In my mind, there is really no 'right' answer regarding which breast implant is best…only which implant choice is best for a particular patient.
San Francisco, CA (PRWEB) December 6, 2007
On the first anniversary of the US Food & Drug Administration's re-approval of silicone breast implants, San Francisco plastic surgeon Dr. Scott Mosser reports what the impact has been on his practice and offers advice to women considering which type of breast implant to choose for their breast augmentation.
It's been a year since the FDA reversed its 14-year ban on silicone implants for cosmetic breast augmentation, and at least one plastic surgeon has already seen a big change among his breast augmentation patients. Dr. Scott Mosser is a San Francisco-based board certified plastic surgeon with a busy practice, performing breast augmentation surgery on a wide variety of women of various ages and body types. Up until November of 2006 he was largely restricted to using saline implants for cosmetic breast enhancement procedures, but one year ago that all changed.
"There was a really dramatic upturn in the requests for silicone implants," says Dr. Mosser, "Literally, all of a sudden 80% of my patients were requesting silicone." When asked what he feels is the reason, he replied, "Here in Northern California a natural look and feel is a top priority for my patients, and believe it or not, silicone is the best way to achieve that goal."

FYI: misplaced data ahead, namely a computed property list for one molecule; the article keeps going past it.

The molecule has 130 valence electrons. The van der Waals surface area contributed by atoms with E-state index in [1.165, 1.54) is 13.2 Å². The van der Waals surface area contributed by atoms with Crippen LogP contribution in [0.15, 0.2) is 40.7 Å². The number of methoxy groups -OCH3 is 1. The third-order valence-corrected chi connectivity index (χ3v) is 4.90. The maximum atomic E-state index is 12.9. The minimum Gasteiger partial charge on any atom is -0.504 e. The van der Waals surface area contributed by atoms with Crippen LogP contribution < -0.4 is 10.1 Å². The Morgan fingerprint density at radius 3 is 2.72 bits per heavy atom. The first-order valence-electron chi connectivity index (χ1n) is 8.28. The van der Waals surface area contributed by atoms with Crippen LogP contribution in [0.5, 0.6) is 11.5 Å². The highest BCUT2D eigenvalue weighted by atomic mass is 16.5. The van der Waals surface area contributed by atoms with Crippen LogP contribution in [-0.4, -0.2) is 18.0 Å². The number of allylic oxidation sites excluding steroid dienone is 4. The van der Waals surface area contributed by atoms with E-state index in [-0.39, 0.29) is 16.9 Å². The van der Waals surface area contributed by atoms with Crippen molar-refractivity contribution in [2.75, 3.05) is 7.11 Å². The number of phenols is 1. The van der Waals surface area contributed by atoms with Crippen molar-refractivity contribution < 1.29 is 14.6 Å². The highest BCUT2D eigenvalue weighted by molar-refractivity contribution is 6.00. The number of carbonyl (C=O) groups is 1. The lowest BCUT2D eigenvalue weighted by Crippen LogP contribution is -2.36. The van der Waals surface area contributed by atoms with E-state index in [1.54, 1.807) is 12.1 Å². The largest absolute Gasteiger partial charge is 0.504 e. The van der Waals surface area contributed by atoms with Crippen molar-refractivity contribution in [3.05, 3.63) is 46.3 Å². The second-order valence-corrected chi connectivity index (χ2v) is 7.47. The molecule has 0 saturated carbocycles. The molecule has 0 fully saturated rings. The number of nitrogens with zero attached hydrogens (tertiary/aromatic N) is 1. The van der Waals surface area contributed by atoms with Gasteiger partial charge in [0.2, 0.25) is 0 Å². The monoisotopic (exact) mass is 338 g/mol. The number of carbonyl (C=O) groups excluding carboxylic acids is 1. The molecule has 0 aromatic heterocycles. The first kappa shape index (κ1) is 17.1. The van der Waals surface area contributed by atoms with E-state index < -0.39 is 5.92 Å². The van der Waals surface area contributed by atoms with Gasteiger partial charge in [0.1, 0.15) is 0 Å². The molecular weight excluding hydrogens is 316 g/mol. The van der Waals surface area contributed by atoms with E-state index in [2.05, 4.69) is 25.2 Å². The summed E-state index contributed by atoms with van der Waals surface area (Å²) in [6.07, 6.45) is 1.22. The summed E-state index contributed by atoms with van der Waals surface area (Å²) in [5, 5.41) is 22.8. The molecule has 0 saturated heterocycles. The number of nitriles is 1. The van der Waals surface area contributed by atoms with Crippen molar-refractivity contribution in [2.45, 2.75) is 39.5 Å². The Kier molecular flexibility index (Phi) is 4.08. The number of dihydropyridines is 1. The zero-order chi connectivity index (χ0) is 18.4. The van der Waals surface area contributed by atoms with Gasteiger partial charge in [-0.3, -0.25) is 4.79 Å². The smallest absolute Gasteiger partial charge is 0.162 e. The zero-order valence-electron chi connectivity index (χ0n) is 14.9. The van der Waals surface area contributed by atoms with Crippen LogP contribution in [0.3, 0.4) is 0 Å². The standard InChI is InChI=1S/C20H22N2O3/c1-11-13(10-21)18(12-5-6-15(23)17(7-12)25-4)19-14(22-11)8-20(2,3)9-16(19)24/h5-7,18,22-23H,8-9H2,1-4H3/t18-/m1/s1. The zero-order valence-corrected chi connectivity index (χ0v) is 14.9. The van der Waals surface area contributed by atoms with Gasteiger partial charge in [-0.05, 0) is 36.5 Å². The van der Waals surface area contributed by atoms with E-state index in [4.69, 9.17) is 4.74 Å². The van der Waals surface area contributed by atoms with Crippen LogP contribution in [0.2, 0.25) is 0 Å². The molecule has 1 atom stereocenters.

Dr. Mosser is quick, however, to reassure potential patients that saline breast implants are still a perfectly viable option. "In my mind, there is really no 'right' answer regarding which breast implant is best…only which implant choice is best for a particular patient." Experts report that the patients who benefit from saline implants are those who usually have a good amount of breast tissue to begin with, while a patient without much breast tissue could experience a problem later with a rippling appearance of the skin if they chose saline implants.
"A few patients, but only a very few, still have concerns about silicone's safety, and so I recommend saline implants for those individuals," Dr. Mosser reports, "Most patients, however, are confident in the very solid scientific evidence we now have that supports the safety of silicone implants."
Dr. Mosser finds that his plastic surgery patients are more knowledgeable and better informed about plastic surgery procedures than ever before, probably due to the Internet and to the openness in discussing cosmetic plastic surgery. He feels that this is a positive thing as he's a great advocate of full and open communication between doctor and patient. In his mind more information is better, as it arms his patients with all the facts they need to make fully informed and intelligent decisions.